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Hoffmann, R. A wiki for the life sciences where authorship matters. Nature Genetics (2008)

Formation of muconaldehyde, an open-ring metabolite of benzene, in mouse liver microsomes: an additional pathway for toxic metabolites.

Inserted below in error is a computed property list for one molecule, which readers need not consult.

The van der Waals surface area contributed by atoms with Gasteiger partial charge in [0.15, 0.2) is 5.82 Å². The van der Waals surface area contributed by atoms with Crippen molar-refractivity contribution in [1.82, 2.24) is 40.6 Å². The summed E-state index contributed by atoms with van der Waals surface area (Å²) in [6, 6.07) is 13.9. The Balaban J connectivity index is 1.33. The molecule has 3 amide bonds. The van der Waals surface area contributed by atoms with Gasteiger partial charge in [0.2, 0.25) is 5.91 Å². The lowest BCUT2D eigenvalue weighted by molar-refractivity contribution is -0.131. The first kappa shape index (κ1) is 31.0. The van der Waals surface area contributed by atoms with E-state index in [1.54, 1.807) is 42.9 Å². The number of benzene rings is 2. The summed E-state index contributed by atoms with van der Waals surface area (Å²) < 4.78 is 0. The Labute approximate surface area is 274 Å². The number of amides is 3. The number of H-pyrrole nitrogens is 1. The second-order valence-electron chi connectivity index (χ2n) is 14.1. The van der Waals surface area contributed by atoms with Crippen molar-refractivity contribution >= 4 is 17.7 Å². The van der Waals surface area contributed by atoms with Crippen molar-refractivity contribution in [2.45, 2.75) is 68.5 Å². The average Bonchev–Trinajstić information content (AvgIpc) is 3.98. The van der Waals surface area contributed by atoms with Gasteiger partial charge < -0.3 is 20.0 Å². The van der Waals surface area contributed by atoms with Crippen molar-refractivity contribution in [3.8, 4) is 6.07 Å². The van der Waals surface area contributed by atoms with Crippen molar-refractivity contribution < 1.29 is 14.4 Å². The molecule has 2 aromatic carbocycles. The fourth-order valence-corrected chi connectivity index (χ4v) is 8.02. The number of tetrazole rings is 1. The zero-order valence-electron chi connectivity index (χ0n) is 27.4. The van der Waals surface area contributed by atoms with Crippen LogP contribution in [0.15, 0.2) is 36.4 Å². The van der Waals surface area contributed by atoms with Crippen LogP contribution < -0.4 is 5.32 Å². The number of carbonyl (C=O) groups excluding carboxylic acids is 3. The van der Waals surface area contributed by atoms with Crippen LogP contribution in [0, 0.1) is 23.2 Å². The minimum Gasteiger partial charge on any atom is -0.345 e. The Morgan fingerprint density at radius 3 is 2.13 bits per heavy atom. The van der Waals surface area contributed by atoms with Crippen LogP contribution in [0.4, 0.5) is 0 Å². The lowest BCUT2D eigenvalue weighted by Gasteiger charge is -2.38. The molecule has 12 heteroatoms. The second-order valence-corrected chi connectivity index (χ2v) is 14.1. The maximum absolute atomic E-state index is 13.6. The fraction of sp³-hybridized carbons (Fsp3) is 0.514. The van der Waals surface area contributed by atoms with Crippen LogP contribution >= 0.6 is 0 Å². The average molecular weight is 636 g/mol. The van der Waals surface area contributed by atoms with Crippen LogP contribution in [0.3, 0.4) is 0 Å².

It has been proposed that a ring-opened form may be responsible for the toxicity of benzene. The present studies demonstrate that incubation of [14C]benzene with liver microsomes (obtained from male CD-1 mice treated with benzene) in the presence of NADPH results in the formation of a ring-opened product. Evidence for the identity of this product was obtained by derivatizing with 2-thiobarbituric acid (TBA), which resulted in the formation of an adduct with a 490-nm absorbance maximum. This maximum is identical to that observed after authentic trans,trans-muconaldehyde has reacted with TBA. Separation of muconaldehyde, both with and without trapping with TBA, from other benzene metabolites in the incubation mixture was accomplished by HPLC. The radioactivity profile of fractions collected during HPLC analysis contained peaks that eluted with muconaldehyde and the muconaldehyde-TBA adduct. The structure of the ring-opened product was confirmed by mass spectrometry, studies in which the HPLC peak from the microsomal incubation mixture that eluted at the retention time of authentic muconaldehyde was collected and derivatized with 2,4-dinitrophenylhydrazine. The high-resolution mass spectrum of this sample contained an ion with an m/z of 291.0729, corresponding to muconaldehyde mono-dinitrophenylhydrazone. These results indicate that benzene is metabolized in vitro to a ring-opened product identified as muconaldehyde.[1]


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